In Zarine Mohideen’s home, any family gathering is almost incomplete without unearthing a secret recipe and cooking it with much fervour in an attempt to get the consistencies and flavours just right.
Known by the name Thakkadi, this dish, explains the Indian writer based in the San Francisco Bay Area, comprises tender meat cooked with dumplings into a gravy-like consistency. The 200-year-old recipe, she notes, was born in Tirunelveli and included fist-sized dumplings made with rice flour and flecks of coconut. Today its modern successor focuses on smaller portions.
Did you find this anecdote interesting?
You’ll be amazed to know that this is one of the several stories and heritage recipes that have been compiled into a book ‘A Kitchen of One’s Own’ by friends and colleagues Aysha Tanya and Anisha Rachel Oommen.
Food writers by profession, the duo were engaged in individual ventures before kick-starting their endeavour Goya in 2016. It happened whilst they were working at a food magazine in Bengaluru, as Anisha recounts.
“A majority of food publications at the time focused on restaurants and there was very little talk of home cooking. We wanted to create a project that would document this aspect of cooking and Goya was our way of doing just this,” says Anisha.
The digital archive collaborates with photographers, writers, and brands in the F&B space and invites just about anyone to share their stories related to food.
‘A Kitchen of One’s Own’ is the physical manifestation of the digital collection of recipes and was published in 2022.
A culinary treasure trove
As Anisha explains, the authors of the vast series of recipes are not just writers, but people who come from various backgrounds and expertise — “economists, marine biologists, conservationists, historians. diplomats, authors, entrepreneurs, lawyers, chefs, home cooks, and brewers”.
How did the idea of transitioning from a digital archive of recipes to a physical book come into play? The large traffic of requests from readers since the inception of Goya, Anisha explains.
“There is something irreplaceable about having a beautiful, tangible edition of your favourite stories, to touch and feel, to thumb through and keep by your bedside or on your kitchen shelf,” she notes, adding that there was an instrumental third involved in making this dream come true.
“In early 2022, Shruti Taneja of Nivaala — a venture that designs recipe journals — came to us with the idea of collaborating to create a book that would feature Goya’s recipes and Nivaala’s journal,” she says.
Shruti, she adds, had started Nivaala following the passing away of her mother.
“The incident made her realise that not only had she lost her mother, but also all the recipes that represented her family. She did not want others to go through the same, and thus had started recipe books as a way of highlighting recipes along with illustrations that had been passed on from generation to generation,” says Anisha, adding that they loved the idea and decided to go ahead.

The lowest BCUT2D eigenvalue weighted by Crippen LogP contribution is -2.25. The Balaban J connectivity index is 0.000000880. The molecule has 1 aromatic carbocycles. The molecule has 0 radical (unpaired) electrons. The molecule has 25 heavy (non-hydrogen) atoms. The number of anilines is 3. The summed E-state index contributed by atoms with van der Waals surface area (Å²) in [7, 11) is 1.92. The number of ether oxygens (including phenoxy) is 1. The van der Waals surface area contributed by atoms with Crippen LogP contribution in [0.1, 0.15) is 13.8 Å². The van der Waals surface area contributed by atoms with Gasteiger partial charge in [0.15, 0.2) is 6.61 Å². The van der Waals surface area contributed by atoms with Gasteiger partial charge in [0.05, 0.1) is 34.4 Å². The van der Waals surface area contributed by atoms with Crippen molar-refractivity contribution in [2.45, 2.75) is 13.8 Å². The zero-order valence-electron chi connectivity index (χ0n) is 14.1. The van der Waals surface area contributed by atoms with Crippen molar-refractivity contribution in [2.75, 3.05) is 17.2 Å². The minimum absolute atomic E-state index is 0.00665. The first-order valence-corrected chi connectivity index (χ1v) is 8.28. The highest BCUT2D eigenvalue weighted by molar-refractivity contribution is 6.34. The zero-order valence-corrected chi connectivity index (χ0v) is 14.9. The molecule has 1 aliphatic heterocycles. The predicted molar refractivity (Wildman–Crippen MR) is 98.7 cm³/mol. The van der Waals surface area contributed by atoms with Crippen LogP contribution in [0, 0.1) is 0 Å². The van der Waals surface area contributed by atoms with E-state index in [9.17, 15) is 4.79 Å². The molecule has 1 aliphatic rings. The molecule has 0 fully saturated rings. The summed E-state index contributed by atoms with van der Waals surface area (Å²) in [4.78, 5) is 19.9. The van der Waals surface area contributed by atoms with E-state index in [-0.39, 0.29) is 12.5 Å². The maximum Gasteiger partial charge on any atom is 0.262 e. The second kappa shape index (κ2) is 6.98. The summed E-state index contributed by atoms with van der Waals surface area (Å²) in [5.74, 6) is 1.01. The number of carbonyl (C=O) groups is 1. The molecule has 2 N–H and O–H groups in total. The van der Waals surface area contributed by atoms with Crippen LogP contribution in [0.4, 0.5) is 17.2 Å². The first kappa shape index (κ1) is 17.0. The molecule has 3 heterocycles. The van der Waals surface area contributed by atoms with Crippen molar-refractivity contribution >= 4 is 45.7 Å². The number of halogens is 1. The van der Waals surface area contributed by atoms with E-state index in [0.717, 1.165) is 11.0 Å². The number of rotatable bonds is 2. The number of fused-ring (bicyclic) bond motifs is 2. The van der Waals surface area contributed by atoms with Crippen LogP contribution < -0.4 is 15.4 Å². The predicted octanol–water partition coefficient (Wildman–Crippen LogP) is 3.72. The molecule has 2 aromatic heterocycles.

Once the idea was set in motion, the trio began finalising the 40-odd recipes that would finally make it to ‘A Kitchen of One’s Own’. But the task was daunting nevertheless.
“It was like asking us to choose a favourite child. We had to go through six years of stories and recipes we had collected, commissioned, edited, and tested to shortlist for the final list. It forced us to pause our daily grind and take a beat to reflect on the work we’ve done,” notes Anisha.
In 2022, the culinary labour of love was ready to hit shelves.
What are you in for in the culinary book?
“Heirloom recipes that have been meticulously handed down through generations,” says Anisha.
“These include Puli Fry — a beloved Anglo-Indian meat fry that tastes better the day after; wintry namkeen chai from Dehradun — made with yak milk and mutton fat, Assamese lokri (a dish made from the residue of milk solids); Rajasthani kanji vada (a Marwari delicacy made with moong dal); the stews of Nagaland; Kerala mutton stew and meen varuthathu (a Kerala style fish fry); the date and fenugreek chutney of Himalayan origins; and thum ki roti made with tender green garlic shoots,” adds Anisha.
“Many of these recipes,” she adds, “have been preserved only in oral tradition, and are being documented for the first time in print. The simplest but most delicious recipe is probably the mavin gojju — a sweet and sour raw mango condiment that elevates the simplest of meals.”
A Kitchen of One’s Own is no ordinary recipe book.
“It is a part cookbook, part-recipe journal, that aims to celebrate the reader’s own family recipes. The reader can add their own well-loved recipes to the collection, making it a thoughtful gift to pass down through generations,” says Anisha.
Today anyone who possesses the cookbook can browse through Halasina Kadabu — steamed jackfruit dumplings best eaten alongside a cup of filter coffee; Sobai Jwng Dau — a chicken curry from the Bodo community; and Ilish Macher Matha diye Pui Shaak — a Bengali recipe for a fish head with Malabar spinach.
Recounting the challenges they encountered through the route of self-publishing, Aysha says, “All the efforts of design, layout, marketing, fund-raising, editing, and testing, fell squarely on us. We crowdfunded the book, one of the first such campaigns in India, and we relied entirely on our community to support us. It was equal parts a terrifying and incredibly fulfilling experience,” says Aysha.
However, the duo say it was satisfying to watch in real-time how their community’s faith in them translated to action when they managed to raise “Rs 10 lakh for the cause”.
As Aysha notes, “So often, as entrepreneurs, we move from one crisis to the next and don’t take a breath to cheer each other on; to see the work we’re doing brings us so much joy but also to see what we’ve been able to accomplish.”
(Edited by Divya Sethu)